The LAD runs down the anterior interventricular groove. In 78% of cases, it reaches the apex of the heart. It supplies the anterolateral myocardium, apex, and interventricular septum. The LAD typically supplies 45-55% of the left ventricle (LV). The LAD gives off two types of branches: septals and diagonals. Septals originate from the LAD at 90 degrees to the surface of the heart, perforating and supplying the intraventricular septum. Diagonals run along the surface of the heart and supply the lateral wall of the LV and the anterolateral papillary muscle.


The LCX runs across the left atrioventricular groove. It gives off obtuse marginal (OM) branches. The LCX supplies the posterolateral LV and the anterolateral papillary muscle. It also supplies the sinoatrial nodal artery in 38% of people. It supplies 15-25% of the left ventricle in right-dominant systems. If the coronary anatomy is left-dominant, the LCX supplies 40-50% of the left ventricle.


Right coronary artery

The right coronary artery (RCA) originates above the right cusp of the aortic valve. It travels down the right atrioventricular groove, towards the crux of the heart. At the origin of the RCA is the conus artery. In addition to supplying blood to the right ventricle (RV), the RCA supplies 25% to 35% of the left ventricle (LV). In 85% of patients, the RCA gives off the posterior descending artery (PDA). In the other 15% of cases, the PDA is given off by the left circumflex artery. The PDA supplies the inferior wall, ventricular septum, and the posteromedial papillary muscle. The RCA also supplies the SA nodal artery in 60% of patients. 40% of the time, the SA nodal artery is supplied by the LCX.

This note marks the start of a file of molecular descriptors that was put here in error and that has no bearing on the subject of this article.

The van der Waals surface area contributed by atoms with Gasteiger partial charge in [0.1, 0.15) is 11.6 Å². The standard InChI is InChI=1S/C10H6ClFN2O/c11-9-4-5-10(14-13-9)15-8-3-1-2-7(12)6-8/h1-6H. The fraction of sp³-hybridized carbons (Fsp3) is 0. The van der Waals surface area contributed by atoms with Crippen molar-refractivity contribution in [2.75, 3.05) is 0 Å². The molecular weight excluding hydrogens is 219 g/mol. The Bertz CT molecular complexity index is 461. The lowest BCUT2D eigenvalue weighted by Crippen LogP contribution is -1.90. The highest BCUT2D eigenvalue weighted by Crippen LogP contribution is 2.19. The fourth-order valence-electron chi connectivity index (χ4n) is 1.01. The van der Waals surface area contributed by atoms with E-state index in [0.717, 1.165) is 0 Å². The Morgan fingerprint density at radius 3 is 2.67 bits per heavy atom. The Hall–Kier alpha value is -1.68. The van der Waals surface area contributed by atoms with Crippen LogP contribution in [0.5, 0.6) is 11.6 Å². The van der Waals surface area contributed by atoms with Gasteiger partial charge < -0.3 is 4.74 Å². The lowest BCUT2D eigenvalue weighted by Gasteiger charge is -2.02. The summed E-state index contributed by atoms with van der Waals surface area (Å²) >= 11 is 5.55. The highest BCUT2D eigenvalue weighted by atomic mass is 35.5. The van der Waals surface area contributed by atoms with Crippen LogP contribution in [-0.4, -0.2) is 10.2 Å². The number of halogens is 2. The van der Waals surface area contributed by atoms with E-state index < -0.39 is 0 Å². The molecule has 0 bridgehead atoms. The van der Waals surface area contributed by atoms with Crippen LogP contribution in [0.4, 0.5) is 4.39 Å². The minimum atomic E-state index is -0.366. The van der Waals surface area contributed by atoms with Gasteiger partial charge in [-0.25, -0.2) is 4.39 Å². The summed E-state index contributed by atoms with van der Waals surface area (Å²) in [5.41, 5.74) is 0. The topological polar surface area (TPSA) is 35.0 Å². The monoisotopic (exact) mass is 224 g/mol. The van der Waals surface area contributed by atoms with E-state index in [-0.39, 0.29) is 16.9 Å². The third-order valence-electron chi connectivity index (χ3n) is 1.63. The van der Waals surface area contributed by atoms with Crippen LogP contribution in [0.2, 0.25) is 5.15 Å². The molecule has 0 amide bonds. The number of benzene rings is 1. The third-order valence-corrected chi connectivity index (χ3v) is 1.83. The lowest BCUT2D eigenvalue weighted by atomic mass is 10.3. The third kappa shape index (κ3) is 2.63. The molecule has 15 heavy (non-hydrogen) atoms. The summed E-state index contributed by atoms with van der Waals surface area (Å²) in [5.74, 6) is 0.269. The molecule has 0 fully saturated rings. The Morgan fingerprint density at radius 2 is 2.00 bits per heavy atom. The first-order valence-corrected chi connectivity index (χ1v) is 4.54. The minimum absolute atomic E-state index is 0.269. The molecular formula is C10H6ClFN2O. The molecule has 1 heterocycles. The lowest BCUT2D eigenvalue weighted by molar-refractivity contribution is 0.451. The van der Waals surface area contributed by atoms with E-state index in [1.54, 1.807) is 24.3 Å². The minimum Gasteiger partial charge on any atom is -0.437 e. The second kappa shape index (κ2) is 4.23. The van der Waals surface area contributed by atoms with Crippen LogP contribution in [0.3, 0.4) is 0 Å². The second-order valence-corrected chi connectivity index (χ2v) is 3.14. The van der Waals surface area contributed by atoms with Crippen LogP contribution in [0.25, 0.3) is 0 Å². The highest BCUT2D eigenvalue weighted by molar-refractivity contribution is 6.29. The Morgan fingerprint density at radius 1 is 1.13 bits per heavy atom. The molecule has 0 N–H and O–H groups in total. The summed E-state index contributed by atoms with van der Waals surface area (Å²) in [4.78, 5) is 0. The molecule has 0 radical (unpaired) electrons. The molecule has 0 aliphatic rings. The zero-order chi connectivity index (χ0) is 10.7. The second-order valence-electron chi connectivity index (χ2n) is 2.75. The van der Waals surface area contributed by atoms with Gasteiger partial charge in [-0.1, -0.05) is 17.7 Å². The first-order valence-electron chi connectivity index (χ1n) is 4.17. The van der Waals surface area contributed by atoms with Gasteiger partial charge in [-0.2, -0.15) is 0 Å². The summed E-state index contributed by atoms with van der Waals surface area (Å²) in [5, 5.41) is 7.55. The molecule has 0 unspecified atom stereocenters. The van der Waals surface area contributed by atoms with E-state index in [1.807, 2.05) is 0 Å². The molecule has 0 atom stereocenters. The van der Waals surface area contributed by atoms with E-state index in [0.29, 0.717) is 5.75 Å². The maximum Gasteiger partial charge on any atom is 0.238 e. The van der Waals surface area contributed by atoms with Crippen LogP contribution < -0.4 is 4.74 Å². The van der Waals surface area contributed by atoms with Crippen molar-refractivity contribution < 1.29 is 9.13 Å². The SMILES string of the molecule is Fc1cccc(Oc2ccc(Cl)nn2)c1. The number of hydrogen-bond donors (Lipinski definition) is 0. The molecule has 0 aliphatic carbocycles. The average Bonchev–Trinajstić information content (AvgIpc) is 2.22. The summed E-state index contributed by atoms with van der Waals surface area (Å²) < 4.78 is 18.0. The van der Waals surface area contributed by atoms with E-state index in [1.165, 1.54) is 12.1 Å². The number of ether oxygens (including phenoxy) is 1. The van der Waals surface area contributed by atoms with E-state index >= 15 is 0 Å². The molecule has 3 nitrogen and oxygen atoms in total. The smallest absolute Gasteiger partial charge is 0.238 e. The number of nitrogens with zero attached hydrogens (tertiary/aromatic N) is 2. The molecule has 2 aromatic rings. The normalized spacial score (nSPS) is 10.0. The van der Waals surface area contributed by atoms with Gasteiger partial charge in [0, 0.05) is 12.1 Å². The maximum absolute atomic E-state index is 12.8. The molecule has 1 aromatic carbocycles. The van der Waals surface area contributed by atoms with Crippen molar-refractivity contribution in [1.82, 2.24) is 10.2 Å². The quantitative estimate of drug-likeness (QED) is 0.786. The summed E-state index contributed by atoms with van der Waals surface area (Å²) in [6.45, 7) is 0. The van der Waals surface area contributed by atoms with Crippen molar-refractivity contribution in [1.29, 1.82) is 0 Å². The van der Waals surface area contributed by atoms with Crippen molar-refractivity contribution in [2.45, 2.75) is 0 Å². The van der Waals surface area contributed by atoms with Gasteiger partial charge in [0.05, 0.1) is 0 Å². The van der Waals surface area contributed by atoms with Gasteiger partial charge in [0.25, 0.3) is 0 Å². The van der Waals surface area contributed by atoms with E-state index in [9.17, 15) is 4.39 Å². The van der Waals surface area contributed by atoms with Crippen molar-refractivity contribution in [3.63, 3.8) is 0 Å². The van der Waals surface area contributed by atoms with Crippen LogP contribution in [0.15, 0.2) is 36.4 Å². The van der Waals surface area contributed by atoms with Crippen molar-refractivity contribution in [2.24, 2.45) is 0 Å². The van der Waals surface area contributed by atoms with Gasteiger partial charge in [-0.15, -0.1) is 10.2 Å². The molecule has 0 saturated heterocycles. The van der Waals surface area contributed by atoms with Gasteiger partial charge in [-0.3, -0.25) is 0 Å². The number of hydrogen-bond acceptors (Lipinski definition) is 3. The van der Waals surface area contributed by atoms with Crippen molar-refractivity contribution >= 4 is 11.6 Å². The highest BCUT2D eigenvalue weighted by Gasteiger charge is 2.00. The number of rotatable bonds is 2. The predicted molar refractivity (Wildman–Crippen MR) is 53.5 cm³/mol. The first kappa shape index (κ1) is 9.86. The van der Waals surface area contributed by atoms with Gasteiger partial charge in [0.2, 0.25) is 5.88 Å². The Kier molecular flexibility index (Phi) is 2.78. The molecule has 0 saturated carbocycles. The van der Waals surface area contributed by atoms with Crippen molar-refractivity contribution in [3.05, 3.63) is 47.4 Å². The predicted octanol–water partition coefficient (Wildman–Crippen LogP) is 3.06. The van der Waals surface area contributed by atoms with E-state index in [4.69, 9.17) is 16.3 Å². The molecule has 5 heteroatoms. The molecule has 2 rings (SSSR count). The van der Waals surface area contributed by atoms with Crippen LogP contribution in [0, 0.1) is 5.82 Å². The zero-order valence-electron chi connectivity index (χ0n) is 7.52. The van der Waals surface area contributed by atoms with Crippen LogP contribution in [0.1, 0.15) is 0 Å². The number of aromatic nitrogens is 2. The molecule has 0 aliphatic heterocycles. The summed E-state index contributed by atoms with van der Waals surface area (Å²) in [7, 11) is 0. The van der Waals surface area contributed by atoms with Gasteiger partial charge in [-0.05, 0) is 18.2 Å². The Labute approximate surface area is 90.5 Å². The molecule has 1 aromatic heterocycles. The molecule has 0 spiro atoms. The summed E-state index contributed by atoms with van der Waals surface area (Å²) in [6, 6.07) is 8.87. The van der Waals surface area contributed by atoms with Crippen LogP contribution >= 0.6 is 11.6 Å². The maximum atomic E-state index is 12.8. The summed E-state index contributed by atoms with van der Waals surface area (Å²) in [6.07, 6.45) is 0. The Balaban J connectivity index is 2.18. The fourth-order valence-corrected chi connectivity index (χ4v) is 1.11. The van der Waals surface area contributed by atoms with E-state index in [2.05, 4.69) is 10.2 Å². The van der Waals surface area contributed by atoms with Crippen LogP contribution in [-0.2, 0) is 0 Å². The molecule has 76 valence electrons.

Coronary artery dominance

The artery that supplies the posterior descending artery and the posterolateral artery (PLA) determines the coronary dominance. If the RCA supplies both these arteries, the circulation can be classified as "right-dominant". If the LCX supplies both these arteries, the circulation can be classified as "left-dominant". If the RCA supplies the PDA and the LCX supplies the PLA, the circulation is known as "co-dominant". Approximately 70% of the general population are right-dominant, 20% are co-dominant, and 10% are left-dominant. [1]